Several signs of progress have occurred since the Baltimore Sun's recent series detailing the plight of drug-addicted prostitutes and their link to the city's rate of AIDS diagnoses, which is the nation's second-highest.
- Dr. Joshua Sharfstein, the city's health commissioner, said health agencies will evaluate whether they are doing all they can to reach this population. In addition, they will consider how best to collect data to document the problem for policymakers.
- Claudia Gray, prevention chief at the Maryland AIDS Administration, said a meeting will be held to bring together several groups that serve female prostitutes. Officials will ask the leaders of those groups to detail their needs and the services they provide. Officials are hopeful this interaction will boost efforts to reduce prostitution and its impact on public health.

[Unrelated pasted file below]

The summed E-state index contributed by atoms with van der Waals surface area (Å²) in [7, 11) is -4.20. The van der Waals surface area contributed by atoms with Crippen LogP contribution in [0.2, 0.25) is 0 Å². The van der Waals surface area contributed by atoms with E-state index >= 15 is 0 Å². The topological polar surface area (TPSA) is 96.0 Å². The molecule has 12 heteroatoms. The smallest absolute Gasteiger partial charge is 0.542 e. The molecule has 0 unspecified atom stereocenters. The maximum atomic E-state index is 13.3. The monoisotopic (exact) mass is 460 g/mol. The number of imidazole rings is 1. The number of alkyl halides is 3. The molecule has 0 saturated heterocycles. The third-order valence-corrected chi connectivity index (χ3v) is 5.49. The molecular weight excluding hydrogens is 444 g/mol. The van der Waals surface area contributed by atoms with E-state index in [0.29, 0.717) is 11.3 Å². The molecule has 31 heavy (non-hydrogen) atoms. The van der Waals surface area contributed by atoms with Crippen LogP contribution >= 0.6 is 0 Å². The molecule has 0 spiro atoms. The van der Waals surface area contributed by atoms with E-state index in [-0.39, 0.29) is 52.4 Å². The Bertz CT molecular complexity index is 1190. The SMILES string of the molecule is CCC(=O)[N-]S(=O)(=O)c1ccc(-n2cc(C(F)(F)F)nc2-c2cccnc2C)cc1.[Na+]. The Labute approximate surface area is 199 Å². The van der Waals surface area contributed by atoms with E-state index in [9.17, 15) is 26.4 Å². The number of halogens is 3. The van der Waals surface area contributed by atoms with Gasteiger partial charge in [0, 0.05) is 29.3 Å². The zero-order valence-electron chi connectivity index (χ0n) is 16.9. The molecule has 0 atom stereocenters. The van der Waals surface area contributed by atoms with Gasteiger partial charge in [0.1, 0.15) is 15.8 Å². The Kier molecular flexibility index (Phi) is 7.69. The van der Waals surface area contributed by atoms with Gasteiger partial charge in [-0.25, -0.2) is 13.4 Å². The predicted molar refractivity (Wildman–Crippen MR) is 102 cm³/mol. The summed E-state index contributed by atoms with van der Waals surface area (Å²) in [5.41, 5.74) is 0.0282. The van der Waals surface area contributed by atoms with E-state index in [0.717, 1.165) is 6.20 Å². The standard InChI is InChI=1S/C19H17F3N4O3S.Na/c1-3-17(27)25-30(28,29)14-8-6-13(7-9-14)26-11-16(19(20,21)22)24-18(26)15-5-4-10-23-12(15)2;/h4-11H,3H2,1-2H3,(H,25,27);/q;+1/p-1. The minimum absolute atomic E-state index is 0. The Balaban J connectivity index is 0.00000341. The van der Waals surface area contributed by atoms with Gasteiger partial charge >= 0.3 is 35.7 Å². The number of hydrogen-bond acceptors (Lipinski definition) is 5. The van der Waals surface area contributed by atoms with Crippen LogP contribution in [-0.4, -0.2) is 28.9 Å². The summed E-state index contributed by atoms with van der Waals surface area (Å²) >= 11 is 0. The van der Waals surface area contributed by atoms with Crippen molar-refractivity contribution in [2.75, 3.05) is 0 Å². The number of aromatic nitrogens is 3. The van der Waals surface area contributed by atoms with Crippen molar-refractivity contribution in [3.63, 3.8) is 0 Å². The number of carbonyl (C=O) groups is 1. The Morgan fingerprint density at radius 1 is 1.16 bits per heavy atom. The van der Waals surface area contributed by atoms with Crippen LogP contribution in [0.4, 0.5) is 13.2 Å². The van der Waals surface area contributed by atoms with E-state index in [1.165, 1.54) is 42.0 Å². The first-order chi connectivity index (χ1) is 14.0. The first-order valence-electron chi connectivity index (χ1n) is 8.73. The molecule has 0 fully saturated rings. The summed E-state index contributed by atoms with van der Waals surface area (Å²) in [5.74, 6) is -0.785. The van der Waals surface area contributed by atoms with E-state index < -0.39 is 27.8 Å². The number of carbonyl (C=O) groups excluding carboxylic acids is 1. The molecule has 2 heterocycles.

- Dr. William Blattner, co-director of the Baltimore City Commission on HIV/AIDS, plans to raise the issue of city sex workers at the group's next meeting on Dec. 14. He suggested some "tough questions" need to be asked about the city's response to the issue.
- As previously announced, the Health Department will in January begin dispatching a mobile van from which outreach workers will offer prostitutes HIV testing and referrals to services such as drug treatment and shelters.
- The state's attorney's office is advancing a plan to establish a weekly prostitution court next year. Sessions would take place in southeast Baltimore, and the court would handle all prostitution arrests in the city. Defendants may be able to avoid jail time if they accept referrals to treatment and counseling. Public and private agencies whose work includes housing, drug treatment or other related issues will be asked to furnish referrals and counseling.
Back to other news for November 2007
This article was provided by CDC National Prevention Information Network. It is a part of the publication CDC HIV/Hepatitis/STD/TB Prevention News Update.